Mr. Wesley's long and ardent life was spent in trying to revive that spirit, and heart.felt ardency and zeal which had been lost to the church. But Mr. Wesley was a reformer too soon, and a seetarian too late, to do that which was essential to a real and radical reformation. That he was a reformer too soon, may be learned by looking at his early history; for it is evident that he looked no farther than a reformation of the English Episcopal Church. In his maturer days he found himself at the head of a sect, which he fashioned arcording to his own views of scripture and expediency; and his latter days were spent in defending his views and practices against all assailants. So that instead of producing a radical reformation-sueh as was absolutely needed, he established a sect with all the attributes, weakness, and unscriptural practices of the others which existod before it.

As we remarked of Luther, we may of Mr. Wesley, that perhaps he did that which no ohter could have done. He found ihe world deeply dyed in sin, and the English hierarchy rolling in pride and luxury. Religion was a heartless round of ceremonies, in both priest and people; and Mr. Wesley found the New Testament insisting upon a religion which had its seat in the heart, which required deep contri. tion of soul, and an individual consecration of heari and life to God. He therefore listed up his voice like a trumpet, and charged their sins upon them: the bishops he said were dumb dogs that would not bark; and every where, with a zeal rarely ever surpassed, he proclaimed the necessity of turning to God. He did much, but noi all, that was necessary to be done. We should be willing to acknowledge that reformation is a gradual work, and that since man is limited in his operations both of mind and body, too much ought not to be expected from any single effort.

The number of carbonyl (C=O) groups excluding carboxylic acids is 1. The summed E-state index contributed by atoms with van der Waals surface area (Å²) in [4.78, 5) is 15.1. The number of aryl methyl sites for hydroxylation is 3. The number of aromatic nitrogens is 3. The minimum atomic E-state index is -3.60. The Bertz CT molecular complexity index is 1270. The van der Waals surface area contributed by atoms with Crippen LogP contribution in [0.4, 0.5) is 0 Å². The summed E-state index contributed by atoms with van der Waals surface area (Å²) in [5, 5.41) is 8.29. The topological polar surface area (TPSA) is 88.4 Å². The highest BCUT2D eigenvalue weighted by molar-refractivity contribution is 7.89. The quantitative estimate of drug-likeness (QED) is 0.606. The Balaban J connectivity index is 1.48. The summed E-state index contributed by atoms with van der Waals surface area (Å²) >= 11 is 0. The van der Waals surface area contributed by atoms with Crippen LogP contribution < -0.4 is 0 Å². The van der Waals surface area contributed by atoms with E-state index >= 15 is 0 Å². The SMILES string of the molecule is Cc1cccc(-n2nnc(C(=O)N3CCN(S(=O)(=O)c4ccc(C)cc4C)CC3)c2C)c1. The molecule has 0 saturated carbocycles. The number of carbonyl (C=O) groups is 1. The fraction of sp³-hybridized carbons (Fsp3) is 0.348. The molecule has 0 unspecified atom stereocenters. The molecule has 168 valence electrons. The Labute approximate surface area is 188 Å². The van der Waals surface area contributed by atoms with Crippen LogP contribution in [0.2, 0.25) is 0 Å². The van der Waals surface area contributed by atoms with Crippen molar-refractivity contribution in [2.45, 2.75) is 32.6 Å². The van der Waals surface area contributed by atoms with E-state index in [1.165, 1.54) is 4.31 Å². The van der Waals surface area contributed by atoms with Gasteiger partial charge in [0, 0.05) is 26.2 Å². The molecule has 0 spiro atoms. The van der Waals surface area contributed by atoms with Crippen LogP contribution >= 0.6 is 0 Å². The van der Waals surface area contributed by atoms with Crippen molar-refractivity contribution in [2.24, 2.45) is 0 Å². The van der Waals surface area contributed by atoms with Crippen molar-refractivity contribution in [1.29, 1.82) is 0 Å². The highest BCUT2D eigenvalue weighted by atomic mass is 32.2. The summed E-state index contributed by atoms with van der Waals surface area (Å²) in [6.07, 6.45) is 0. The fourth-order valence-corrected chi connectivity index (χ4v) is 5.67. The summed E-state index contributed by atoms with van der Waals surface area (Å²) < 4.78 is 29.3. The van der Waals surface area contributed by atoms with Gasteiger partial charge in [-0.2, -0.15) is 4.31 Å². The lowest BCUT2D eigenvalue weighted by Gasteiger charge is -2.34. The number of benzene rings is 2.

The old spirit of proscriptive exclusiveness is too apt to be encouraged by all reformers; and in every case, as yet exhibited, it has been too much manifested. We have in this age abundant materials, the work of other ages, of other minds, by which we may advance many strides towards perfection. The difficulty is this: As soon as we aim at carrying on the work a little farıher ihan our fathers brought it, the old cry of heresy is raised, and the humanisms which others added, now ohirude themselves to impede our progress! The march of reformation is onward, and the work will not be done as long as there is a human dogma in the faith, or a relic of tradition in ihe practice of Chris:ians. Reformation, then, in these times is nothing more than a return to the scriptures, taking them entire, adding nothing to them, subtracting nothing from them.